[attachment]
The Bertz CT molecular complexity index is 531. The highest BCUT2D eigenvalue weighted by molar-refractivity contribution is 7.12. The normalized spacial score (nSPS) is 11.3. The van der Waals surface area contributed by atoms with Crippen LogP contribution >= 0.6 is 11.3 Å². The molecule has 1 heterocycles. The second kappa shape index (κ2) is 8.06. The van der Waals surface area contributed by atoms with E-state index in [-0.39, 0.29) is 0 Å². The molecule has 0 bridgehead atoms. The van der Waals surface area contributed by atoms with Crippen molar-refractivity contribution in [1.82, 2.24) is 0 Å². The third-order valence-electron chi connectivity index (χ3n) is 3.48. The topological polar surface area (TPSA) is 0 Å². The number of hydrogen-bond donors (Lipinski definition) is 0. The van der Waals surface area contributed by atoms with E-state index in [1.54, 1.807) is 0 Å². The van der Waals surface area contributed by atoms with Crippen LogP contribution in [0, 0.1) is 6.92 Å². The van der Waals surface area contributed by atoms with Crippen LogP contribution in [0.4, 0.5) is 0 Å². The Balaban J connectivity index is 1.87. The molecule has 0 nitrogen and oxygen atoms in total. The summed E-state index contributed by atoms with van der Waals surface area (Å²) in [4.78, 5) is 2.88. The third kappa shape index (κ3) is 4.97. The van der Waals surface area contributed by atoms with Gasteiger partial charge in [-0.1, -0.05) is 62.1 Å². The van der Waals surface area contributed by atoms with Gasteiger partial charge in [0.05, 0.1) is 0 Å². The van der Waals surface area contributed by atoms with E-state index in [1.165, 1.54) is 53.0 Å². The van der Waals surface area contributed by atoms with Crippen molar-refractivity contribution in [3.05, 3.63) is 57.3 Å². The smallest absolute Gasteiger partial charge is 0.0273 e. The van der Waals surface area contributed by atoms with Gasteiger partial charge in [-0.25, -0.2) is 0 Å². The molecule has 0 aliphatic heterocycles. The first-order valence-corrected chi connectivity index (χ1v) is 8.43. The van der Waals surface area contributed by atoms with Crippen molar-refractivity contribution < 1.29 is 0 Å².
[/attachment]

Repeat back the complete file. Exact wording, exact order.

The Bertz CT molecular complexity index is 531. The highest BCUT2D eigenvalue weighted by molar-refractivity contribution is 7.12. The normalized spacial score (nSPS) is 11.3. The van der Waals surface area contributed by atoms with Crippen LogP contribution >= 0.6 is 11.3 Å². The molecule has 1 heterocycles. The second kappa shape index (κ2) is 8.06. The van der Waals surface area contributed by atoms with E-state index in [-0.39, 0.29) is 0 Å². The molecule has 0 bridgehead atoms. The van der Waals surface area contributed by atoms with Crippen molar-refractivity contribution in [1.82, 2.24) is 0 Å². The third-order valence-electron chi connectivity index (χ3n) is 3.48. The topological polar surface area (TPSA) is 0 Å². The number of hydrogen-bond donors (Lipinski definition) is 0. The van der Waals surface area contributed by atoms with E-state index in [1.54, 1.807) is 0 Å². The van der Waals surface area contributed by atoms with Crippen LogP contribution in [0, 0.1) is 6.92 Å². The van der Waals surface area contributed by atoms with Crippen LogP contribution in [0.4, 0.5) is 0 Å². The Balaban J connectivity index is 1.87. The molecule has 0 nitrogen and oxygen atoms in total. The summed E-state index contributed by atoms with van der Waals surface area (Å²) in [4.78, 5) is 2.88. The third kappa shape index (κ3) is 4.97. The van der Waals surface area contributed by atoms with Gasteiger partial charge in [-0.1, -0.05) is 62.1 Å². The van der Waals surface area contributed by atoms with Gasteiger partial charge in [0.05, 0.1) is 0 Å². The van der Waals surface area contributed by atoms with E-state index in [1.165, 1.54) is 53.0 Å². The van der Waals surface area contributed by atoms with Crippen molar-refractivity contribution in [3.05, 3.63) is 57.3 Å². The smallest absolute Gasteiger partial charge is 0.0273 e. The van der Waals surface area contributed by atoms with Gasteiger partial charge in [-0.25, -0.2) is 0 Å². The molecule has 0 aliphatic heterocycles. The first-order valence-corrected chi connectivity index (χ1v) is 8.43. The van der Waals surface area contributed by atoms with Crippen molar-refractivity contribution < 1.29 is 0 Å².